House approves US bipartisan budget Bill, avoids shutdown

   United States (US) House Budget Committee Chairman Representative Paul Ryan (left), a Republican from Wisconsin, speaks with Representative Nita Lowey, a Democrat from New York and the ranking Democrat on the House Appropriations Committ
   United States (US) House Budget Committee Chairman Representative Paul Ryan (left), a Republican from Wisconsin, speaks with Representative Nita Lowey, a Democrat from New York and the ranking Democrat on the House Appropriations Committee, as they go before the House Rules Committee as it considers the budget compromise struck last night by Mr Ryan and Senate Budget Committee Chair Senator Patty Murray, a Democrat from Washington, on Dec 11, 2013, on Capitol Hill in Washington. House lawmakers on Dec 12 resoundingly approved a two-year budget deal that repeals billions of dollars in painful automatic cuts and crucially avoids the prospect of a US government shutdown next year. -- FILE PHOTO: AP  

WASHINGTON - House lawmakers on Thursday resoundingly approved a two-year budget deal that repeals billions of dollars in painful automatic cuts and crucially avoids the prospect of a US government shutdown next year.

The agreement hammered out between top Democratic and Republican negotiators is seen as a chance to end the brutal cycle of fiscal crises that have plagued Washington in recent years.

The legislation, which passed 332-94 with sweeping bipartisan support, sets discretionary spending caps at US$1.012 trillion (S$1.27 trillion) for 2014 and US$1.014 trillion for 2015, and rolls back several arbitrary cuts - known as sequestration - that were to hit the Pentagon and domestic departments on Jan 1.

It also reduces the deficit by some US$23 billion - without raising taxes - by trimming waste and hiking some fees, including those imposed on air travellers.

Chief House budget negotiator Paul Ryan, last year's Republican vice-presidential nominee, sounded relieved that the constant budgetary brawling might be held at bay until 2015.

"We've been at each other's throats for a long time," Mr Ryan conceded. "I think it's about time, for once in a long time, we find common ground and agree, and that is what this Bill does."

The White House quickly hailed Thursday's bipartisan vote as "a positive step forward for the nation and our economy." But the deal, negotiated by Mr Ryan and Senate Democrat Patty Murray, notably does not address the debt ceiling, which will reach its limit in February.

In its final act of the year, the chamber also passed a massive defence authorisation Bill that lays out Pentagon spending for 2014, raises military wages by one percent, and also sets new policies for Guantanamo which ease the transferring of detainees back to their home countries.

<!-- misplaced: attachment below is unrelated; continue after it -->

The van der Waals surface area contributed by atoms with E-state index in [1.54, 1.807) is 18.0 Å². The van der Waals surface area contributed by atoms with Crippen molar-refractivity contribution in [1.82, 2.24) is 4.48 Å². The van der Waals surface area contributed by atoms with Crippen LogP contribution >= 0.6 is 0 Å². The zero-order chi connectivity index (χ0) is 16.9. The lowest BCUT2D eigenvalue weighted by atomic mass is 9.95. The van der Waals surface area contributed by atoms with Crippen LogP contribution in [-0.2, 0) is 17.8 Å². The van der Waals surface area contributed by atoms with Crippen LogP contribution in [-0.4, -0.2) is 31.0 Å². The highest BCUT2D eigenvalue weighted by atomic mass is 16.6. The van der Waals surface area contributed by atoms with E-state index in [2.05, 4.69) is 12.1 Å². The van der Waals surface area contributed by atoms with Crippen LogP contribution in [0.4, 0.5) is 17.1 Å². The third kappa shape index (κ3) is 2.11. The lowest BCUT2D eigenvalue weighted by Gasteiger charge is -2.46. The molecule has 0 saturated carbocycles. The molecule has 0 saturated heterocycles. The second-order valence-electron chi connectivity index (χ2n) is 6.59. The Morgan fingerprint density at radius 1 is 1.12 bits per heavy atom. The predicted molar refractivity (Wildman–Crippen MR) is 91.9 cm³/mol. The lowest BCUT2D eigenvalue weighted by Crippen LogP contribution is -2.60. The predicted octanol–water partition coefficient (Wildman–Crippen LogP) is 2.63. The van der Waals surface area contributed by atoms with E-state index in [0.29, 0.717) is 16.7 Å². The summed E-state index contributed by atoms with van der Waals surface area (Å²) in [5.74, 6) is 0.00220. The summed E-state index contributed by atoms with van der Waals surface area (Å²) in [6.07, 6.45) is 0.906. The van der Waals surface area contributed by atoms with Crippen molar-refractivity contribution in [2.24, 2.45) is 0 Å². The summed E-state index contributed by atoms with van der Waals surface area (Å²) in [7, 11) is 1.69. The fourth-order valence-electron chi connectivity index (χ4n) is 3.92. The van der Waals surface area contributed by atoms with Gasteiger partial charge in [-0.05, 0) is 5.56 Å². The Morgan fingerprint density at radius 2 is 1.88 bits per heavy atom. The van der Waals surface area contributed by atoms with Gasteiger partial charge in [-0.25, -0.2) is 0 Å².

Both Bills now head to the Senate for votes likely next week, before it too adjourns for the year-end holiday.

Some Senate Republicans, including Mr Ted Cruz, have already signalled they will oppose the deal, saying sequestration imposed painful but necessary cuts to help rein in runaway Washington spending.

"This proposal undoes the sequester's modest reforms and pushes us two steps back, deeper into debt," Mr Cruz said in a statement.

But House Speaker John Boehner, seeking to rally sceptical conservatives, said the deal "advances conservative policy" as much as could be expected in a divided government.

"Is it perfect? Does it go far enough? No, not at all," he said, adding that Washington needed to get a better handle on the debt, which currently stands at US$17.2 trillion. "But this budget is a positive step in that direction."

Congressional spending authority expires on Jan 15, and lawmakers will have just one week following the holidays to craft budgets for the Pentagon and other departments under the agreed framework.

The deal includes US$85 billion in mandatory savings and non-tax revenue, of which US$63 billion will go toward repealing about 30 per cent of sequestration cuts.

The agreement hikes "discretionary spending", which is the spending that Congress votes on including for many government agencies, for the next two years.

But it more than offsets those increases by slashing waste and adjusting what Ryan called "autopilot" expenses such as some pension schemes. The deal for example requires new federal employees to contribute more toward their retirement funds than current government workers.

Democrats loudly complained the deal does not close tax loopholes which they say favour special interests and wealthy Americans, nor does it extend unemployment insurance for the 1.3 million people who will see that element of their safety net expire on Dec 28 if Congress does not act.